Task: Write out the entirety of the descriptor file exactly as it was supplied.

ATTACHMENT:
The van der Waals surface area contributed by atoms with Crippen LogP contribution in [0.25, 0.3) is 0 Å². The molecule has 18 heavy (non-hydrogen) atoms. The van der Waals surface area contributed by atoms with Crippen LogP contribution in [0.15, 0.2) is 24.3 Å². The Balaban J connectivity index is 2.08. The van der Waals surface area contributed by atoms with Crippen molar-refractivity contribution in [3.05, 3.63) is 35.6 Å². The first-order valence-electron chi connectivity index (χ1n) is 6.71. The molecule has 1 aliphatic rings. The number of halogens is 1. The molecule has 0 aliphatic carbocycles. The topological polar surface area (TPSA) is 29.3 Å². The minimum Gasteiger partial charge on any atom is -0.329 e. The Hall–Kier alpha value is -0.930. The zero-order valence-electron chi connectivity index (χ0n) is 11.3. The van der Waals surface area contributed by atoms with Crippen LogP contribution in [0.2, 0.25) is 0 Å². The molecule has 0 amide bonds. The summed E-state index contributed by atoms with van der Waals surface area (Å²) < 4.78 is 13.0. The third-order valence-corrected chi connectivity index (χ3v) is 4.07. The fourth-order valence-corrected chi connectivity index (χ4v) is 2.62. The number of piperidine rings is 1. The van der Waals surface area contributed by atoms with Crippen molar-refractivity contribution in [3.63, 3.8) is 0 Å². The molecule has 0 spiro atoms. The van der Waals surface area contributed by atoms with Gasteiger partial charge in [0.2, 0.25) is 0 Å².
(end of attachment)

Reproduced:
The van der Waals surface area contributed by atoms with Crippen LogP contribution in [0.25, 0.3) is 0 Å². The molecule has 18 heavy (non-hydrogen) atoms. The van der Waals surface area contributed by atoms with Crippen LogP contribution in [0.15, 0.2) is 24.3 Å². The Balaban J connectivity index is 2.08. The van der Waals surface area contributed by atoms with Crippen molar-refractivity contribution in [3.05, 3.63) is 35.6 Å². The first-order valence-electron chi connectivity index (χ1n) is 6.71. The molecule has 1 aliphatic rings. The number of halogens is 1. The molecule has 0 aliphatic carbocycles. The topological polar surface area (TPSA) is 29.3 Å². The minimum Gasteiger partial charge on any atom is -0.329 e. The Hall–Kier alpha value is -0.930. The zero-order valence-electron chi connectivity index (χ0n) is 11.3. The van der Waals surface area contributed by atoms with Crippen LogP contribution in [0.2, 0.25) is 0 Å². The molecule has 0 amide bonds. The summed E-state index contributed by atoms with van der Waals surface area (Å²) < 4.78 is 13.0. The third-order valence-corrected chi connectivity index (χ3v) is 4.07. The fourth-order valence-corrected chi connectivity index (χ4v) is 2.62. The number of piperidine rings is 1. The van der Waals surface area contributed by atoms with Crippen molar-refractivity contribution in [3.63, 3.8) is 0 Å². The molecule has 0 spiro atoms. The van der Waals surface area contributed by atoms with Gasteiger partial charge in [0.2, 0.25) is 0 Å².